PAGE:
Magazine article Regulation

Evaluating the Welfare Effects of Drug Advertising: Consumer Behavior Indicates Broadcast Drug Ads Have Positive Health Benefits

Magazine article Regulation

Evaluating the Welfare Effects of Drug Advertising: Consumer Behavior Indicates Broadcast Drug Ads Have Positive Health Benefits

Article excerpt

IN AUGUST OF 1997, THE FOOD AND DRUG Administration changed the rules for the broadcast of direct-to-consumer advertising (DCA) of prescription drugs. There is a clear divide in public policy circles over the consequence of this change. Many groups assert that DCA puts physicians under pressure to prescribe drugs unnecessarily. Other groups argue that DCA can inform people about conditions they might not know they have or about treatments they might not know exist--effects that would improve health outcomes. Obviously, it is important to evaluate the claims of each group in order to implement effective policy.

At this writing, the FDA is conducting a review of its DCA policy. Unfortunately, there is little relevant research for the agency to draw upon. In particular, there is relatively little DCA research that has been done on what we believe could best inform FDA policy: analysis of detailed, patient-level clinical data that track changes in actual behavior.

In this article, we will review the history of direct-to-consumer drug advertising and the theoretical arguments for and against it. We will also critique DCA research that focuses on survey results and advertising content analysis. We will then present a review of our own research. Our research, we believe, is precisely the sort that is required: evaluations of detailed, patient-level information, using cases that allow us to say something directly about the effect of DCA on patient well-being.


For most of the world, DCA for prescription drugs is a non-issue. Both the European Union and Canada, for example, officially prohibit the practice. Only New Zealand and the United States sanction DCA. The market for DCA is most advanced in the United States, where such promotion has been used, at least in some part, for over 30 years.

As the practice grew in the United States, the FDA requested a voluntary moratorium on drug ads in 1982 until it could issue guidelines. Those guidelines were released in 1985, and simply asserted that pharmaceuticals should adhere to the same rules that govern drug advertising to physicians. That meant that the ads must include the product generic name, a brief list of side effects and contra-indications, the ads must relate only material facts, and they must not he false or misleading.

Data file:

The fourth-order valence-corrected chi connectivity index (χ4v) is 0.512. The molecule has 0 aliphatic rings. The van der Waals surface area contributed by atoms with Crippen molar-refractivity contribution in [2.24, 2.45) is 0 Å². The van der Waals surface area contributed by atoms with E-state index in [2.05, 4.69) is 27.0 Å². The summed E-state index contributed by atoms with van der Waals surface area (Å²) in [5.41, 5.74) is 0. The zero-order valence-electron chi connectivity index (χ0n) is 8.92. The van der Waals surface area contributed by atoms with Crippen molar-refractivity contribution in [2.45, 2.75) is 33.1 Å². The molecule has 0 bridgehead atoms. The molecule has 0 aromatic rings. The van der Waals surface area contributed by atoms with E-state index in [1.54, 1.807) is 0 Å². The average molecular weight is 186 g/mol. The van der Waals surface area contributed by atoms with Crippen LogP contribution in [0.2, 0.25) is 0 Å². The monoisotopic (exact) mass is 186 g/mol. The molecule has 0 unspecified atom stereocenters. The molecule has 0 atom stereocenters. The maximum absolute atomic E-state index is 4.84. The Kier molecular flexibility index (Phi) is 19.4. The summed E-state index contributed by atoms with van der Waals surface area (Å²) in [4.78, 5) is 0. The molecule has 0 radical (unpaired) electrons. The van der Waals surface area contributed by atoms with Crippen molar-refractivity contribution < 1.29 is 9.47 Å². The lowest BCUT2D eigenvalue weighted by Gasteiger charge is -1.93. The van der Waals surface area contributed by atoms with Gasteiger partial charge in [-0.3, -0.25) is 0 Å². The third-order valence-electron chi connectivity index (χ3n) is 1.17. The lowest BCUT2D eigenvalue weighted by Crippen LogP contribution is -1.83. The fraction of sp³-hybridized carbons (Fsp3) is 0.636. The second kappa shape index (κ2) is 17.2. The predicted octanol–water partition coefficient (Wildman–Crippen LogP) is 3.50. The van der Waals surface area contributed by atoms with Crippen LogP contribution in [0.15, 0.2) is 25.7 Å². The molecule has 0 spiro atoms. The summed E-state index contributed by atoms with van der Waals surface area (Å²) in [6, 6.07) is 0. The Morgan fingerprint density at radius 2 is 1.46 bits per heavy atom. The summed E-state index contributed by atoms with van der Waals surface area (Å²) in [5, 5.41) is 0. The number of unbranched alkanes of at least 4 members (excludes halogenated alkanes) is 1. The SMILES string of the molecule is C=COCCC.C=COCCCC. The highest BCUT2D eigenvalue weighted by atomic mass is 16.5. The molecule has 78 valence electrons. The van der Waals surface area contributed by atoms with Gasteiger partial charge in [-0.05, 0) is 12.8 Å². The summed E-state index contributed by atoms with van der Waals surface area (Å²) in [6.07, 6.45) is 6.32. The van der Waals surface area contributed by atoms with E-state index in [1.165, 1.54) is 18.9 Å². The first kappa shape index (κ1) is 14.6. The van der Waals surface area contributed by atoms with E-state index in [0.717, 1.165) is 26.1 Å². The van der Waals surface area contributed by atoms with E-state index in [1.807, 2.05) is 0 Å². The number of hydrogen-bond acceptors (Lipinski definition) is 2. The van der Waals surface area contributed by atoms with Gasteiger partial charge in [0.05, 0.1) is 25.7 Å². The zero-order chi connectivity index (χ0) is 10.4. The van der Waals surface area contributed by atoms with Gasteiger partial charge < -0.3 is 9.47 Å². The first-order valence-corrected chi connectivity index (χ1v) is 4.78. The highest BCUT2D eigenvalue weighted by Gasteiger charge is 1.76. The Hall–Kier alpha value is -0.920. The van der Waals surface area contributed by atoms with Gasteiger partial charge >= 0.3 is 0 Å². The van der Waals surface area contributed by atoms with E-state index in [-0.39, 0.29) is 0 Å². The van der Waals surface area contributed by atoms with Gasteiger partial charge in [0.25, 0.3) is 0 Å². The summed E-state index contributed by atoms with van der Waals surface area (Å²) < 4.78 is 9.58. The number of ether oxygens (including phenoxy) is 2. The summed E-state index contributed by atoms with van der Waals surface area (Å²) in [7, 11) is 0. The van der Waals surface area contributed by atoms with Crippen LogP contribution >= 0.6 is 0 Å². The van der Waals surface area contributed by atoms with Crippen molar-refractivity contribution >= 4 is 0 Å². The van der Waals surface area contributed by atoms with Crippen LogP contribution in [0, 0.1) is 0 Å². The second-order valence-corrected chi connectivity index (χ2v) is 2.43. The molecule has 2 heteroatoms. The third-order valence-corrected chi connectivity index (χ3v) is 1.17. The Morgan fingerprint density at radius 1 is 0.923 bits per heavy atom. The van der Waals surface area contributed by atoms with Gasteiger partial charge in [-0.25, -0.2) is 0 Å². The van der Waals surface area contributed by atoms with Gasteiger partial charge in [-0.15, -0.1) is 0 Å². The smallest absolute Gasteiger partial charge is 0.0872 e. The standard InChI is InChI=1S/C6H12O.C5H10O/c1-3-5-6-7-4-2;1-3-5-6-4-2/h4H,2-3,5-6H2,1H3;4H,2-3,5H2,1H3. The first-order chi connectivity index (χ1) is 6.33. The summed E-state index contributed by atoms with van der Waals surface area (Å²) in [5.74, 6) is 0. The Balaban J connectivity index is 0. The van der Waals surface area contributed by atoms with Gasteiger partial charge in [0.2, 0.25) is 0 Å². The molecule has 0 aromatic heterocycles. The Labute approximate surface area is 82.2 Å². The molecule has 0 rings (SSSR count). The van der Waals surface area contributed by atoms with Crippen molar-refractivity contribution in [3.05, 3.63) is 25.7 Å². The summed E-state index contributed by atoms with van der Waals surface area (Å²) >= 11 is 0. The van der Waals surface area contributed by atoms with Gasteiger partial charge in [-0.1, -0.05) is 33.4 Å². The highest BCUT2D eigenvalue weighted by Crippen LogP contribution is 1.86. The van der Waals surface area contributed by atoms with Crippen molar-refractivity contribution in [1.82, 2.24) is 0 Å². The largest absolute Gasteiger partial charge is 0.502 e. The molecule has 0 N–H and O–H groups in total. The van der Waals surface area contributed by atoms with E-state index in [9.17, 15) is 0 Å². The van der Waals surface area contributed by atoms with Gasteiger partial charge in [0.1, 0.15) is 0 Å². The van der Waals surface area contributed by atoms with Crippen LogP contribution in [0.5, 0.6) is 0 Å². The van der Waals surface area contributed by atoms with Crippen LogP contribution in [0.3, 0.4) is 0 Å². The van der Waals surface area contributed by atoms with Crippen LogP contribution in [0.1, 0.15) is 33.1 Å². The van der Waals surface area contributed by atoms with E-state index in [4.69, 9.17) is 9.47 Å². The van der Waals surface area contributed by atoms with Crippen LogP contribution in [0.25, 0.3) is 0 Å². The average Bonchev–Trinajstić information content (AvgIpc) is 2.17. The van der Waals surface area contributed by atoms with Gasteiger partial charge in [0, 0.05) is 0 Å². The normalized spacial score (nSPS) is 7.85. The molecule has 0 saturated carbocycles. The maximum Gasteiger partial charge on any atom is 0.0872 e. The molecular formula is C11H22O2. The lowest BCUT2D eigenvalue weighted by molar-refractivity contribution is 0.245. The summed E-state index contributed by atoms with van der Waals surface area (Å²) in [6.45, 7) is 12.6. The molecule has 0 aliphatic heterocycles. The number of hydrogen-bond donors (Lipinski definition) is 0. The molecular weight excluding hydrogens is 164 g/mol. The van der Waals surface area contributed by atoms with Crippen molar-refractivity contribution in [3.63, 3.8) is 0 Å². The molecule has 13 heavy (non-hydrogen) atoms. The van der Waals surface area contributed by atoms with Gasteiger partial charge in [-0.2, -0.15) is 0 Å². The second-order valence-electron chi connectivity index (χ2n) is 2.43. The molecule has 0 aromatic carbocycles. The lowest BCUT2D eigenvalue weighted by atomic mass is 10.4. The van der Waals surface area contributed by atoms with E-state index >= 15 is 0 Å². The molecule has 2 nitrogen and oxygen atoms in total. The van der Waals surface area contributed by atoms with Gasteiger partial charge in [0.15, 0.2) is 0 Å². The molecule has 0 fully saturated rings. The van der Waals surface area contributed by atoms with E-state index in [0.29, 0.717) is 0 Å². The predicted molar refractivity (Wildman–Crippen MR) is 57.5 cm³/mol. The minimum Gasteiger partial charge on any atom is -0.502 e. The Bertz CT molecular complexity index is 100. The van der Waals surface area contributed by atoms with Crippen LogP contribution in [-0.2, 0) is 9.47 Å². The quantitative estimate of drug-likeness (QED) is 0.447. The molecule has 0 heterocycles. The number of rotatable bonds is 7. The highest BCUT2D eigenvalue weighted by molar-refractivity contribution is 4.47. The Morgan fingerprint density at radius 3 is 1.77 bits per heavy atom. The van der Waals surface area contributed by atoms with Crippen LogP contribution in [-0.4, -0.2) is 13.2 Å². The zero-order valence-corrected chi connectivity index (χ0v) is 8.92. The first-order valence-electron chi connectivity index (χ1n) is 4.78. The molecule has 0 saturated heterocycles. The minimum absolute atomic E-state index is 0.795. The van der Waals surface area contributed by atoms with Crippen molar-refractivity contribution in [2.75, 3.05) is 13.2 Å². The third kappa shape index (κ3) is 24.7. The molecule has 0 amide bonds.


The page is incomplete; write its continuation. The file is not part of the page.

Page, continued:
In practice, drug makers and the FDA interpreted the regulations to also hold that broadcast ads could not mention both the name of the product and its clinical benefits in the same ad. For example, an early television advertisement for Claritin gave the name of the product but did not inform consumers that it is a non-drowsy treatment for hay fever.

The prohibition on offering a drug's brand name and clinical benefits in the same ad ended in August of 1997 when the FDA issued new guidelines with respect to broadcast DCA. Since that time, DCA on television and radio has been permitted to reveal both the name of the product and its clinical benefit, as long as "adequate provision" is made to fully inform the consumer of side effects and contra-indications via a toll-free telephone number, Web address, or reference to a complete print advertisement.

Figure 1 shows the trend in mass-media DCA spending since 1989. Interestingly, the figure shows that the rise in DCA began before the August 1997 regulatory change. This suggests that the FDA decision to ease its regulations should be understood as a reaction to a change in DCA behavior rather than the sole cause of the change.


One phenomenon that is hidden in the series is the sharp increase since 1995 in the proportion of DCA that is targeted at television as compared to radio and print media. In 1994, for example, television ads accounted for only 13.5 percent of all DCA promotion; by 2000 that proportion had risen to 63.8 percent.


The beginnings of the current policy debate on DCA may date to the 1985 New England Journal of Medicine article "Matching Prescription Drugs and Consumers" by Alison Masson and Paul Rubin. …

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